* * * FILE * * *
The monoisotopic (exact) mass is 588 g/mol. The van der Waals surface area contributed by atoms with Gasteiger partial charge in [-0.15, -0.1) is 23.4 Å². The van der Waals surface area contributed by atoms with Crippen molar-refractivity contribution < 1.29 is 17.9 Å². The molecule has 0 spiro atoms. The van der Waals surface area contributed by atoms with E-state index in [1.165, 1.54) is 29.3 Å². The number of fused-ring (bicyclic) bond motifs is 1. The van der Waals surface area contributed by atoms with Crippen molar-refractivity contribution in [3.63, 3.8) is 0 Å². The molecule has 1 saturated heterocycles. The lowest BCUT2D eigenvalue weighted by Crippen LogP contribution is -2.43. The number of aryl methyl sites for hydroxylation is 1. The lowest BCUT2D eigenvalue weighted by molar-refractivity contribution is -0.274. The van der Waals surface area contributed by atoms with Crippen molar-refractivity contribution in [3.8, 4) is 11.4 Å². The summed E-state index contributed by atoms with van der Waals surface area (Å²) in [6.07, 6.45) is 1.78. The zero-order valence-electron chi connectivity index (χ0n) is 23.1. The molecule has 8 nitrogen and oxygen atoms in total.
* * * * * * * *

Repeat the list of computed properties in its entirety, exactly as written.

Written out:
The monoisotopic (exact) mass is 588 g/mol. The van der Waals surface area contributed by atoms with Gasteiger partial charge in [-0.15, -0.1) is 23.4 Å². The van der Waals surface area contributed by atoms with Crippen molar-refractivity contribution < 1.29 is 17.9 Å². The molecule has 0 spiro atoms. The van der Waals surface area contributed by atoms with E-state index in [1.165, 1.54) is 29.3 Å². The number of fused-ring (bicyclic) bond motifs is 1. The van der Waals surface area contributed by atoms with Crippen molar-refractivity contribution in [3.63, 3.8) is 0 Å². The molecule has 1 saturated heterocycles. The lowest BCUT2D eigenvalue weighted by Crippen LogP contribution is -2.43. The number of aryl methyl sites for hydroxylation is 1. The lowest BCUT2D eigenvalue weighted by molar-refractivity contribution is -0.274. The van der Waals surface area contributed by atoms with Crippen molar-refractivity contribution in [3.8, 4) is 11.4 Å². The summed E-state index contributed by atoms with van der Waals surface area (Å²) in [6.07, 6.45) is 1.78. The zero-order valence-electron chi connectivity index (χ0n) is 23.1. The molecule has 8 nitrogen and oxygen atoms in total.